An absence of facts required for conviction under a criminal statute. For example, a defendant accused of robbery who never illegally took anyone's property is actually innocent of the charge.
Defendants often claim actual innocence when appealing criminal convictions. To prove actual innocence, the defendant must submit additional evidence that undermines the court's confidence in the verdict reached by the trier of fact. Appellate rules normally require that this evidence must not have been available to the defendant at the time of the trial.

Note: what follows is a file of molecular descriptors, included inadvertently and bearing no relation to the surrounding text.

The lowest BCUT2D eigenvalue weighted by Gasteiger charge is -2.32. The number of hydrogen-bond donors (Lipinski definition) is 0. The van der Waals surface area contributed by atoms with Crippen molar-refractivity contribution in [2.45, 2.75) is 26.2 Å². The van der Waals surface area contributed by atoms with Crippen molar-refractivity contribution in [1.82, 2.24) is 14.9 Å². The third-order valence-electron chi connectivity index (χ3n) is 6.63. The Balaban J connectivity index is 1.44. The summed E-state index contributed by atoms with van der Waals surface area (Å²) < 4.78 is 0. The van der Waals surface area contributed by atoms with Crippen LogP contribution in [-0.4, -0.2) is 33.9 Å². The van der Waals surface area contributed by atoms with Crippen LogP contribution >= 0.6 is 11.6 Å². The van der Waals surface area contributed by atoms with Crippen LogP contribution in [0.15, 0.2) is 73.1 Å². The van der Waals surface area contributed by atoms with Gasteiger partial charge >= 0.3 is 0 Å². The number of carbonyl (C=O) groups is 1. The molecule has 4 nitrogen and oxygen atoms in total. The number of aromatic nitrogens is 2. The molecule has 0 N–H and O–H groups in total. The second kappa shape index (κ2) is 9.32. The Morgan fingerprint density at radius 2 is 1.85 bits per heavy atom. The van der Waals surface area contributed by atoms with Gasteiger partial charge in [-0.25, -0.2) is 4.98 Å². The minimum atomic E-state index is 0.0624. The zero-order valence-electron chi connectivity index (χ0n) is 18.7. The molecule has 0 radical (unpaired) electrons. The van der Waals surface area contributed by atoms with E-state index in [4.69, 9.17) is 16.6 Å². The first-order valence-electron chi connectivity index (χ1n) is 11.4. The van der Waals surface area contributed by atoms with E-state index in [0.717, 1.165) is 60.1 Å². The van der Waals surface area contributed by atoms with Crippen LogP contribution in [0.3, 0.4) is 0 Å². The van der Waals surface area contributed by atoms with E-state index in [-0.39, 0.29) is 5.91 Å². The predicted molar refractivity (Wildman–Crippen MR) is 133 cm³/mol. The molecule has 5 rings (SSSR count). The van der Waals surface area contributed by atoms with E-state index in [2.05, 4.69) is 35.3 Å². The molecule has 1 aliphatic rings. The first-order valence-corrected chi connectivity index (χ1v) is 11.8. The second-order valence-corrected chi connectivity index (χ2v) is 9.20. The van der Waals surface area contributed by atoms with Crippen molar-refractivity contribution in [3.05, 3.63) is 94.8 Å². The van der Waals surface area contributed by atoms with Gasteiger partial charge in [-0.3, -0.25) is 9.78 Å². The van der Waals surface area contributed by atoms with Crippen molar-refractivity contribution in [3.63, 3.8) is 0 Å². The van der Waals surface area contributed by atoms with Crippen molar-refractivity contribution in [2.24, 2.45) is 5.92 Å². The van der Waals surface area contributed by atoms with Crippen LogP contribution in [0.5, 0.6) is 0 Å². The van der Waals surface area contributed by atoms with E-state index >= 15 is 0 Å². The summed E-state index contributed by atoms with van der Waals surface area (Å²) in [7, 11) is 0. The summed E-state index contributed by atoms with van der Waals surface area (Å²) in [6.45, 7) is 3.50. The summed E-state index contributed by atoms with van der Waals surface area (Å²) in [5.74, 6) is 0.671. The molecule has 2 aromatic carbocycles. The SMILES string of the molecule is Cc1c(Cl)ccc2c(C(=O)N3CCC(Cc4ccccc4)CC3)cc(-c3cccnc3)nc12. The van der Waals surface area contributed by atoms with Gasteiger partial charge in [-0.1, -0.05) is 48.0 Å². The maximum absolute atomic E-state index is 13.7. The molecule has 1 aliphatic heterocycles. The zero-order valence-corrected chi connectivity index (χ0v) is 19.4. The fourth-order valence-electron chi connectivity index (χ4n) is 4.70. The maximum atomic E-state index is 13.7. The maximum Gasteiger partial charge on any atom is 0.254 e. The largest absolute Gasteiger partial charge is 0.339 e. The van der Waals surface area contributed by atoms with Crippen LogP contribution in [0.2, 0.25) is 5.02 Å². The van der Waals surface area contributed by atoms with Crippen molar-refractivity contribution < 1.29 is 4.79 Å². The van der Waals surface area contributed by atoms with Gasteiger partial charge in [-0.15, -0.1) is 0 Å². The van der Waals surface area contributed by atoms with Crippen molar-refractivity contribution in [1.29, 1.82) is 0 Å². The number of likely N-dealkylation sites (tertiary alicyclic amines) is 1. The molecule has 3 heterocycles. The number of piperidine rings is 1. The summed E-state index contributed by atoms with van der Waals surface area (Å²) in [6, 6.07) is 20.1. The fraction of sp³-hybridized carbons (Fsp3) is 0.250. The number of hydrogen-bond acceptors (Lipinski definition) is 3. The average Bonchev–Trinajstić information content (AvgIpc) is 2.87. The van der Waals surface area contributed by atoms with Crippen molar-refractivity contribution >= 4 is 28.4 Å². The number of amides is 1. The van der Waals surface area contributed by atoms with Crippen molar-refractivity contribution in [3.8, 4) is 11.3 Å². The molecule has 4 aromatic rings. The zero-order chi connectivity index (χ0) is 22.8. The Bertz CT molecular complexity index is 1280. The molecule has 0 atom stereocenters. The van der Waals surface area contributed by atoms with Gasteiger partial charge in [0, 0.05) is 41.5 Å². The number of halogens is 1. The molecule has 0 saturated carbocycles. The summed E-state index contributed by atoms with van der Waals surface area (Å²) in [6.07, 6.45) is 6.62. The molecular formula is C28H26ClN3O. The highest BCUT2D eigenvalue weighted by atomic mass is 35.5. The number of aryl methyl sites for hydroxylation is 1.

"A finding of actual innocence, as that term has come to be used in federal habeas corpus jurisprudence, is not the equivalent of a finding of not guilty by a jury or by a court in a bench trial.” Lambert v. Blackwell, 134 F.3d 506, 509 (3d Cir. 1997).
House v. Bell 311 F.3d 767; 2002 U.S. App. LEXIS 23930; 2002 FED App. 0406P (6th Cir.)